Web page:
Life can take on many designs. As a licensed architect turned mother of twin two-year olds, my daily schedule went from punch lists and bid sheets to Legos and wooden block structures. My involvement in the Lincoln community started in 2000 when we moved from Racine, Wisconsin. The main reason for our move was so that our children could attend a strong public school system and we wouldn’t have to drive them miles upon miles to the nearest private school.
Essentially, this move also was a retirement of sorts for me. I was a licensed architect so when we moved here, I taught for a year in the University of Nebraska-Lincoln Department of Architecture as an Adjunct Professor. During that time I discovered I wasn’t quite ready for college-aged personalities and I missed building blocks at home with the twins. But I also met Barb Hoppe (Bright Lights Founder) and sat in on an organizational team to construct a middle school Bright Lights Architecture Day Camp. I immediately loved the energy of the Bright Lights staff and team of teachers, and was happy to provide some educational input from teaching beginning architecture students.
I went on to volunteer at many Lincoln organizations: First Plymouth Preschool where my twins attended, the Nature Center Preschool they attended later, and finally Sheridan, Irving and Southeast schools. As they got older and started driving and needing me less, I found I had more to give to others and started volunteering at TeamMates as well.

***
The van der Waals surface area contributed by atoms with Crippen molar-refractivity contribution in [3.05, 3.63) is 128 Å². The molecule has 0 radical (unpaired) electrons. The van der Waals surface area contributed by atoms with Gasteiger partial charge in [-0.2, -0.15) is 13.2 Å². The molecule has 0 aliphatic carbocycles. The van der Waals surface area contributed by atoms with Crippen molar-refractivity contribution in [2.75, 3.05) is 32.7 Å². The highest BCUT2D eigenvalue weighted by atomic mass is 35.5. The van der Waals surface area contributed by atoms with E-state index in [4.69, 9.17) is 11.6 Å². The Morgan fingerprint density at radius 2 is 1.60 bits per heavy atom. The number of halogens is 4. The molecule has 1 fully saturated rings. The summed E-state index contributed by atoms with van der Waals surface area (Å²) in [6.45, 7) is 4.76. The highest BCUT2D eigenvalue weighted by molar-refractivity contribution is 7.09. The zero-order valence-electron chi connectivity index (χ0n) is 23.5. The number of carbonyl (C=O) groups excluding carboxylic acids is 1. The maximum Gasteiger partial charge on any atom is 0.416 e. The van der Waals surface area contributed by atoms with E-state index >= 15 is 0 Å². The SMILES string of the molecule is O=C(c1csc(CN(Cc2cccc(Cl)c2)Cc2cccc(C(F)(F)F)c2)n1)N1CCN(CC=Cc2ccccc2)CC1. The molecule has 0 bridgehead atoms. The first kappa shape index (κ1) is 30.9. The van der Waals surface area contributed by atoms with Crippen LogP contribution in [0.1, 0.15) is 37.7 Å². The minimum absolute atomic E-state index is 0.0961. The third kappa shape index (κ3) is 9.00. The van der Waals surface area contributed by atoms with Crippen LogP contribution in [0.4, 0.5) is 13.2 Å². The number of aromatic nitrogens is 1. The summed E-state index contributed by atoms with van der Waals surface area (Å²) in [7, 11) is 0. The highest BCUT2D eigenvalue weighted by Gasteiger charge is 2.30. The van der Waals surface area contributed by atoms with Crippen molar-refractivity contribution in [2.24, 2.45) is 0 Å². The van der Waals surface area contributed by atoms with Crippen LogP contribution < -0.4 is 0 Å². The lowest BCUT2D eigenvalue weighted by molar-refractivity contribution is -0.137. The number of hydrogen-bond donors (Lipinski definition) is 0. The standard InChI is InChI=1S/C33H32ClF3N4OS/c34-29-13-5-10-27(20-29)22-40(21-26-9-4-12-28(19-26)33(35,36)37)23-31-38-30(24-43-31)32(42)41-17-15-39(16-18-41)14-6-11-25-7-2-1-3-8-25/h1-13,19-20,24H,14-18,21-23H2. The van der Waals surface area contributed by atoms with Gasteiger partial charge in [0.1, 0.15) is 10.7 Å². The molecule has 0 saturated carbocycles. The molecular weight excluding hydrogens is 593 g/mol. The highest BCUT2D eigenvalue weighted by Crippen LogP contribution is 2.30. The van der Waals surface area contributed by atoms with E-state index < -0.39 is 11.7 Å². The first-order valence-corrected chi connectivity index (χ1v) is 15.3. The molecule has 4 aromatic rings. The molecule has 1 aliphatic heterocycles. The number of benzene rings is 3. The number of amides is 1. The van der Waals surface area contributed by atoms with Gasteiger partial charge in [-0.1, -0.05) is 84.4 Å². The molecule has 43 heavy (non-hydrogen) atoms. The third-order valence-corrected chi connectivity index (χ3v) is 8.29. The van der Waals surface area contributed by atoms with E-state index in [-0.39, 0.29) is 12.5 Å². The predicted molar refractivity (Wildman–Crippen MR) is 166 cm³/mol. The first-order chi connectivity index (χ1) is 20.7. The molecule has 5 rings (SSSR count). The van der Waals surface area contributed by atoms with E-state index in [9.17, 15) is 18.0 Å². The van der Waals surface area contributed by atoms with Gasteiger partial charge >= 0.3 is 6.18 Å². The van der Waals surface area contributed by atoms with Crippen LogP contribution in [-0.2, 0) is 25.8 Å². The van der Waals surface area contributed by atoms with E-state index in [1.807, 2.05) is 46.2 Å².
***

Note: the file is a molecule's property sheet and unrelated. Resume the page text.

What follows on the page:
One day when I was walking into Irving to meet my Teammate, I ran in to Barb Hoppe again. She mentioned her interest in bringing an elementary aged architecture class to the program. At the time, I was President of the Friends of the Lincoln Children’s Museum and I was acutely aware of their new exhibit of structures made out of KEVA blocks. The twins had hundreds of these at home and I mentioned to Barb that there could be a way to use the blocks in an architecture/building focused class, and the class Awesome Architecture began!
Putting together lesson plans for elementary kids interested in architecture was revisiting activities my kids had done for years at home. It was a dream for me to apply my academic knowledge for others to enjoy in a classroom setting. Teaching Bright Lights sparked a joy inside of me I had not recognized before. I enjoyed being a mom of young twins; hanging out and building with my kids. But teaching at Bright Lights allowed me to realize that I love to do that with any child…not just my own!!
Awesome Architecture had been offered for three years when a teacher asked someone for assistance mending clothing. I eagerly offered and defended that sewing, for me, is a forgiving architecture. I have been sewing since I was 7 and had taught my daughter the freedom that creating with fabric and thread can bring. That discussion lead to an opportunity to offer a Bright Lights sewing class to students, in addition to Awesome Architecture. My excitement and energy exploded as I thought about how to teach a dozen or more young students to sew on their own!
This year, having taught sewing for a few years and always over-filling the class, I teamed up with a wonderful teacher to offer a decorate-your-own-room class called Room Décor. Excitement building again, I realized the evolution that Bright Lights has offered me as I continue to teach, wanting to give more. Most importantly, however, the evolution to offer children in our community wonderful, creative, ever-changing curriculum for summer exploration is the great commodity.
How could I not want to be a part of this?!
Sincerely, Nancy Hove-Graul, AIA
Editor’s Note: Nancy is a great example of how a community member can become a teacher at Bright Lights and share their passion with students. If you’re interested in doing the same, please contact us at firstname.lastname@example.org.